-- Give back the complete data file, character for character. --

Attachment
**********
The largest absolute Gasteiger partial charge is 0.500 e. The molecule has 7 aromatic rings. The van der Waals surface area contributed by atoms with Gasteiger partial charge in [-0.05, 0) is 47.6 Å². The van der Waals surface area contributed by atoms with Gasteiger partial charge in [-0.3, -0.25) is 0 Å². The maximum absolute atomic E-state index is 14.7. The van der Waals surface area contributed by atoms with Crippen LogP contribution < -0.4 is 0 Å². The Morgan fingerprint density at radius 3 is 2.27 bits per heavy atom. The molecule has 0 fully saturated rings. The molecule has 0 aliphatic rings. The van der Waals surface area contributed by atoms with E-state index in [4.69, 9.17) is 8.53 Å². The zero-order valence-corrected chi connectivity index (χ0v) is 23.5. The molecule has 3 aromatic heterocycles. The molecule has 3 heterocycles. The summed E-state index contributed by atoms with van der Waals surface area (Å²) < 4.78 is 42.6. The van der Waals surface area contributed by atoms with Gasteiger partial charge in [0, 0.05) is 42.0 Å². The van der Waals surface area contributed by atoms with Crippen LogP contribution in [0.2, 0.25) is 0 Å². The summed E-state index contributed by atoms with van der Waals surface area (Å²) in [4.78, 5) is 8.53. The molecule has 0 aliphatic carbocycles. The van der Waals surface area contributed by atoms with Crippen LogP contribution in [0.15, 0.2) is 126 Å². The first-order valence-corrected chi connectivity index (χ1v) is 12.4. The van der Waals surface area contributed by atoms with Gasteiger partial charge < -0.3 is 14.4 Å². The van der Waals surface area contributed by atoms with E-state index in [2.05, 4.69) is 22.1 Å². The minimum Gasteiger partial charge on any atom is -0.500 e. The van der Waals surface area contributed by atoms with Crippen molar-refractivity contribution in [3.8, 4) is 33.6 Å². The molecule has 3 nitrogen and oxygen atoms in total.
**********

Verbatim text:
The largest absolute Gasteiger partial charge is 0.500 e. The molecule has 7 aromatic rings. The van der Waals surface area contributed by atoms with Gasteiger partial charge in [-0.05, 0) is 47.6 Å². The van der Waals surface area contributed by atoms with Gasteiger partial charge in [-0.3, -0.25) is 0 Å². The maximum absolute atomic E-state index is 14.7. The van der Waals surface area contributed by atoms with Crippen LogP contribution < -0.4 is 0 Å². The Morgan fingerprint density at radius 3 is 2.27 bits per heavy atom. The molecule has 0 fully saturated rings. The molecule has 0 aliphatic rings. The van der Waals surface area contributed by atoms with E-state index in [4.69, 9.17) is 8.53 Å². The zero-order valence-corrected chi connectivity index (χ0v) is 23.5. The molecule has 3 aromatic heterocycles. The molecule has 3 heterocycles. The summed E-state index contributed by atoms with van der Waals surface area (Å²) < 4.78 is 42.6. The van der Waals surface area contributed by atoms with Gasteiger partial charge in [0, 0.05) is 42.0 Å². The van der Waals surface area contributed by atoms with Crippen LogP contribution in [0.2, 0.25) is 0 Å². The summed E-state index contributed by atoms with van der Waals surface area (Å²) in [4.78, 5) is 8.53. The molecule has 0 aliphatic carbocycles. The van der Waals surface area contributed by atoms with Crippen LogP contribution in [0.15, 0.2) is 126 Å². The first-order valence-corrected chi connectivity index (χ1v) is 12.4. The van der Waals surface area contributed by atoms with Gasteiger partial charge < -0.3 is 14.4 Å². The van der Waals surface area contributed by atoms with E-state index in [2.05, 4.69) is 22.1 Å². The minimum Gasteiger partial charge on any atom is -0.500 e. The van der Waals surface area contributed by atoms with Crippen molar-refractivity contribution in [3.8, 4) is 33.6 Å². The molecule has 3 nitrogen and oxygen atoms in total.